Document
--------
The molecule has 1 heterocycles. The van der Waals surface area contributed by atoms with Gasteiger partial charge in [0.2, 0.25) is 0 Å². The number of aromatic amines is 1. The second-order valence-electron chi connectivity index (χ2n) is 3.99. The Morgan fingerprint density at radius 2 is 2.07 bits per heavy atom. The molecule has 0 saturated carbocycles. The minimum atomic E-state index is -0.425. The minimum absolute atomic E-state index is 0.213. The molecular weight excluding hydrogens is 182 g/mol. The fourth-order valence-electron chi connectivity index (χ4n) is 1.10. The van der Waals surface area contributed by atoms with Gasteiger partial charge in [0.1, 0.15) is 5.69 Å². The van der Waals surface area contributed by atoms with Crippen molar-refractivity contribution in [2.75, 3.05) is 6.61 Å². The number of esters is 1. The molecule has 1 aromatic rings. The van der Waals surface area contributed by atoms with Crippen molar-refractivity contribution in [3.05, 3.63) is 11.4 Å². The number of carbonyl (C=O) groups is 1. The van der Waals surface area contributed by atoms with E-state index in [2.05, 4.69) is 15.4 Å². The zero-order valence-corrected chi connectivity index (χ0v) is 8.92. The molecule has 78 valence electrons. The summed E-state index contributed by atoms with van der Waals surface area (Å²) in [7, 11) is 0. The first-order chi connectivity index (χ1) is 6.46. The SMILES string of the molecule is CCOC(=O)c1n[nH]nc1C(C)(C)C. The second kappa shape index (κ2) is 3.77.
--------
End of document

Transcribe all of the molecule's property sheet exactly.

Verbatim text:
The molecule has 1 heterocycles. The van der Waals surface area contributed by atoms with Gasteiger partial charge in [0.2, 0.25) is 0 Å². The number of aromatic amines is 1. The second-order valence-electron chi connectivity index (χ2n) is 3.99. The Morgan fingerprint density at radius 2 is 2.07 bits per heavy atom. The molecule has 0 saturated carbocycles. The minimum atomic E-state index is -0.425. The minimum absolute atomic E-state index is 0.213. The molecular weight excluding hydrogens is 182 g/mol. The fourth-order valence-electron chi connectivity index (χ4n) is 1.10. The van der Waals surface area contributed by atoms with Gasteiger partial charge in [0.1, 0.15) is 5.69 Å². The van der Waals surface area contributed by atoms with Crippen molar-refractivity contribution in [2.75, 3.05) is 6.61 Å². The number of esters is 1. The molecule has 1 aromatic rings. The van der Waals surface area contributed by atoms with Crippen molar-refractivity contribution in [3.05, 3.63) is 11.4 Å². The number of carbonyl (C=O) groups is 1. The van der Waals surface area contributed by atoms with E-state index in [2.05, 4.69) is 15.4 Å². The zero-order valence-corrected chi connectivity index (χ0v) is 8.92. The molecule has 78 valence electrons. The summed E-state index contributed by atoms with van der Waals surface area (Å²) in [7, 11) is 0. The first-order chi connectivity index (χ1) is 6.46. The SMILES string of the molecule is CCOC(=O)c1n[nH]nc1C(C)(C)C. The second kappa shape index (κ2) is 3.77.